Watch NASA astronaut Victor Glover and colleagues talk space station research today

NASA astronaut Victor Glover
NASA astronaut Victor Glover (Image credit: NASA)

NASA astronaut Victor Glover will join other agency representatives Wednesday (Feb. 2) to talk about the International Space Station's research activities.

You can watch the whole event live at the Destination Station NASA website at 1 p.m. EST (1800 GMT). You must register to join the webinar on Zoom; registration is free.

Along with Glover, the virtual panel will include:

  • Jennifer Buchli, deputy chief scientist of NASA’s International Space Station Program
  • Christine Kretz, vice president of programs and partnerships at the ISS U.S. National Laboratory
  • Liz Warren, senior program director of the ISS U.S. National Laboratory

The International Space Station as pictured from a SpaceX Crew Dragon during a November 2021 fly around. The White House has directed NASA to extend space station operations through 2030. (Image credit: NASA)

The Destination Station series is meant to "inform participants how space station research benefits lives on Earth", along with encouraging new researchers to join the effort and to step up commercial opportunities in low Earth orbit, NASA said in a statement. This is the third virtual Destination Station event; NASA pivoted the decade-long event series to virtual formats following the eruption of the coronavirus pandemic in March 2020.

For this edition, NASA will focus on the science experiments and work during Glover's space mission, Crew-1. Crew-1 was the first operational mission of the SpaceX Crew Dragon spacecraft and was in space for five months in 2020-2021.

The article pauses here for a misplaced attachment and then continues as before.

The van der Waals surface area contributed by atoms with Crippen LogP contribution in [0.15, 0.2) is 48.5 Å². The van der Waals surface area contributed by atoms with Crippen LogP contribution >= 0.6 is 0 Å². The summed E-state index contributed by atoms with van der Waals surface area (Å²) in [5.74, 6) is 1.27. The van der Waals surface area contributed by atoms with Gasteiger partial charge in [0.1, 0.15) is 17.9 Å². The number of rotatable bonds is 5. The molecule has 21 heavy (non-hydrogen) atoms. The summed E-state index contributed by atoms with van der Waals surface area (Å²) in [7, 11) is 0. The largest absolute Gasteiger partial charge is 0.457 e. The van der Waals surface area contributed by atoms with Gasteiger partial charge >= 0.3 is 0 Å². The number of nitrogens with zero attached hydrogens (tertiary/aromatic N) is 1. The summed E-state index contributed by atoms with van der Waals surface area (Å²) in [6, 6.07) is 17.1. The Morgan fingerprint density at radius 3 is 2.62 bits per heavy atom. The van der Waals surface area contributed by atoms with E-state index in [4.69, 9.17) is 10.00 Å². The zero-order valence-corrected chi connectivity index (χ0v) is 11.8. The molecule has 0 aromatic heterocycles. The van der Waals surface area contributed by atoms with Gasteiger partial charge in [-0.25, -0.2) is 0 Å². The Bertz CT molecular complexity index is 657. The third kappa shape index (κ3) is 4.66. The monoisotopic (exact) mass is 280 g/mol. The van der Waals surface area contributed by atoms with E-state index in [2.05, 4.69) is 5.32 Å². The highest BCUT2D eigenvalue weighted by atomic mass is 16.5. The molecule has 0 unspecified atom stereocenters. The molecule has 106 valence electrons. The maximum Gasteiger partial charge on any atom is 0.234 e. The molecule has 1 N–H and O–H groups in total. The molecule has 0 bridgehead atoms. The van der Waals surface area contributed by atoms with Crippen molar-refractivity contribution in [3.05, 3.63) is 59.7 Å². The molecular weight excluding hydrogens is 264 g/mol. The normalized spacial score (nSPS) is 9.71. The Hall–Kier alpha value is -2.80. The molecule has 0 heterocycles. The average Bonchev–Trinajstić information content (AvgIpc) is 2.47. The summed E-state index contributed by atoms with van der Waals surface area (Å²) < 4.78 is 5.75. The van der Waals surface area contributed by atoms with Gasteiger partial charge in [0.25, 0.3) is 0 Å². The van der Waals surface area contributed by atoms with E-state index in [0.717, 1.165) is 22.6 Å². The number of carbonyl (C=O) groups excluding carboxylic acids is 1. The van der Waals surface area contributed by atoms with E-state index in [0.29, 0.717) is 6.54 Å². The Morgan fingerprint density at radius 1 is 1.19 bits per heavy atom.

"Throughout their mission, Crew-1 astronauts contributed to scientific investigations and technology demonstrations," NASA added in the statement. "From studying protein crystal development to ... new drug discoveries, to demonstrating robotic assistant technologies, their work advances exploration of the universe while bringing benefits back to Earth."

"They also grew crops in both the Advanced Plant Habitat and Veggie plant growth facilities, and conducted tests of a new method for producing semiconductor crystals," NASA added about the Crew-1 science agenda.

Glover's first (of four) spacewalks in January 2021 was also performed in the name of science, as he helped to connect cables for the newly installed Bartolomeo science platform from the European Space Agency that exposes experiments to the space environment for a few weeks or months.

NASA estimates that more than 2,400 researchers have participated in space station research in the past 21 years, running more than 3,000 different experiments.

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Elizabeth Howell
Staff Writer, Spaceflight

Elizabeth Howell (she/her), Ph.D., is a staff writer in the spaceflight channel since 2022 covering diversity, education and gaming as well. She was contributing writer for for 10 years before joining full-time. Elizabeth's reporting includes multiple exclusives with the White House and Office of the Vice-President of the United States, an exclusive conversation with aspiring space tourist (and NSYNC bassist) Lance Bass, speaking several times with the International Space Station, witnessing five human spaceflight launches on two continents, flying parabolic, working inside a spacesuit, and participating in a simulated Mars mission. Her latest book, "Why Am I Taller?", is co-written with astronaut Dave Williams. Elizabeth holds a Ph.D. and M.Sc. in Space Studies from the University of North Dakota, a Bachelor of Journalism from Canada's Carleton University and a Bachelor of History from Canada's Athabasca University. Elizabeth is also a post-secondary instructor in communications and science at several institutions since 2015; her experience includes developing and teaching an astronomy course at Canada's Algonquin College (with Indigenous content as well) to more than 1,000 students since 2020. Elizabeth first got interested in space after watching the movie Apollo 13 in 1996, and still wants to be an astronaut someday. Mastodon: